In the case of Budhan v. State of Bihar, the Hon’ble Court stated that the validity of the Act depends on the object of the legislation in view and whatever has a reasonable relation to the object or purpose of the legislation is a reasonable basis for classification of the objects coming under the purview of the enactment. The court further stated that what is necessary is that there must be a nexus between the basis of classification and the object of the Act under consideration. It has been a well-settled principle by the Supreme Court in the case of FN Balsara v. State of Bombay that in every form of classification, there would exist some form of inequality, and the mere existence of such inequality is not enough to violate Article 14 of the Constitution.

It can be very well conferred from the various judgements pronounced by the Supreme Court that if a particular belief is deeply rooted in the various practices of the worshippers of a particular religion, then there exists a reasonable nexus between the object of the legislation and the classification itself; therefore, making the religious practice valid, and not arbitrary.

However, it is pertinent to note that Equality and non-discrimination are certainly one facet of Constitutional Morality. However, the concept of equality and non- discrimination in matters of religion cannot be viewed in isolation. Constitutional morality requires the harmonization or balancing of all such rights, to ensure that the religious beliefs of none are obliterated or undermined. (Constitutional Morality viz-a-viz will be discussed later on this blog)

Sabarimala Judgment

A five-judge Constitutional bench of the Hon‘ble Supreme Court ruled 4:1 in favour of allowing women of all ages to enter the temple and found the practice prejudicial in its very essence and that it violates women‘s right to practice religion. It also ruled that the devotees of Lord Ayyappa do not constitute a separate religious denomination as they do not have any common religious tenets specific and different to themselves other than those which are customary to the Hindu religion. The verdict established the principle that individual freedom prevails over professed group rights, even in religious matters and relooks at the stigmatization of women devotees based on a medieval perspective that menstruation symbolizes impurity and pollution. It declares that the exclusion on the basis of impurity is a form of untouchability. Justice Indu Malhotra, however, delivered a dissenting opinion. She argued that constitutional morality in a secular polity, such as India, requires a ‘harmonisation‘ of various competing claims to fundamental rights. She stated that the Court must respect a religious denomination’s right to manage their internal affairs, regardless of whether their practices are rational or logical. Justice Indu Malhotra also highlighted that the primary reason for the imposition of this custom is the very well-being of the idol itself and that the well-being of the idol can be translated to the well-being of the devotees thereunder and since such ideas are distilled into the human brain to be a part of one’s religious practices itself, it becomes a part of the person’s faith and therefore, cannot be violated by demolishing such faith under the guise of superstition or irrationality.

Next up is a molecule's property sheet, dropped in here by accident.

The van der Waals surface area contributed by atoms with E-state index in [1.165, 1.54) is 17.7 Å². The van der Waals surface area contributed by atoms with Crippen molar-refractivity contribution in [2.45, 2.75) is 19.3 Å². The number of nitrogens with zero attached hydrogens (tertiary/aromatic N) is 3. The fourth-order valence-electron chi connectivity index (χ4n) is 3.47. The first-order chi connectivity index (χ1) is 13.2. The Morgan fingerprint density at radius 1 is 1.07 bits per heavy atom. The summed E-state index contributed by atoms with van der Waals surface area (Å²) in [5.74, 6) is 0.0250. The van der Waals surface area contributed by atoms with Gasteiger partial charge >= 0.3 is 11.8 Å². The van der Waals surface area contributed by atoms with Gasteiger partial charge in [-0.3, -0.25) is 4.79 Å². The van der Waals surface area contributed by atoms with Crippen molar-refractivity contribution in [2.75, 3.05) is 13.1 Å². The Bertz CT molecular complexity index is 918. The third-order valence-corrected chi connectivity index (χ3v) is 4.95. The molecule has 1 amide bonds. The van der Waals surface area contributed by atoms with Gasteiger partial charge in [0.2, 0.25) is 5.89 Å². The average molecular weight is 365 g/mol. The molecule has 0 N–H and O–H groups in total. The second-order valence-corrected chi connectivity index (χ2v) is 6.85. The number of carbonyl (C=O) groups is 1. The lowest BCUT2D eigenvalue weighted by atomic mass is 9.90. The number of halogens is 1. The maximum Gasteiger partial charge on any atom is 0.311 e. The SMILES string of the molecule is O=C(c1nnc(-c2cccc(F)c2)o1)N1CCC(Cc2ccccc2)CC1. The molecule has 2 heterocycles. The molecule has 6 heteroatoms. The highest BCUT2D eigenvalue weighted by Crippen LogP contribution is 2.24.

This judgement gave rise to a rather heated debate where citizens began to criticize the apex court for overreaching its judicial powers. Academicians across the country believe that notions of rationality cannot be invoked in matters of religion by courts and the apex court should have refrained from doing so. But some people also celebrated the decision as they believed that the practices which legitimise menstrual taboos due to notions of purity and pollution, limit the ability of menstruating women to attain the freedom of movement, the right to education, and the right of entry to places of worship and eventually their access to the public sphere. It is, however, fairly disappointing that not a lot of attention was paid to the constitutional framework that was discussed in this case and how the principle of harmonious construction was held to be of grave importance.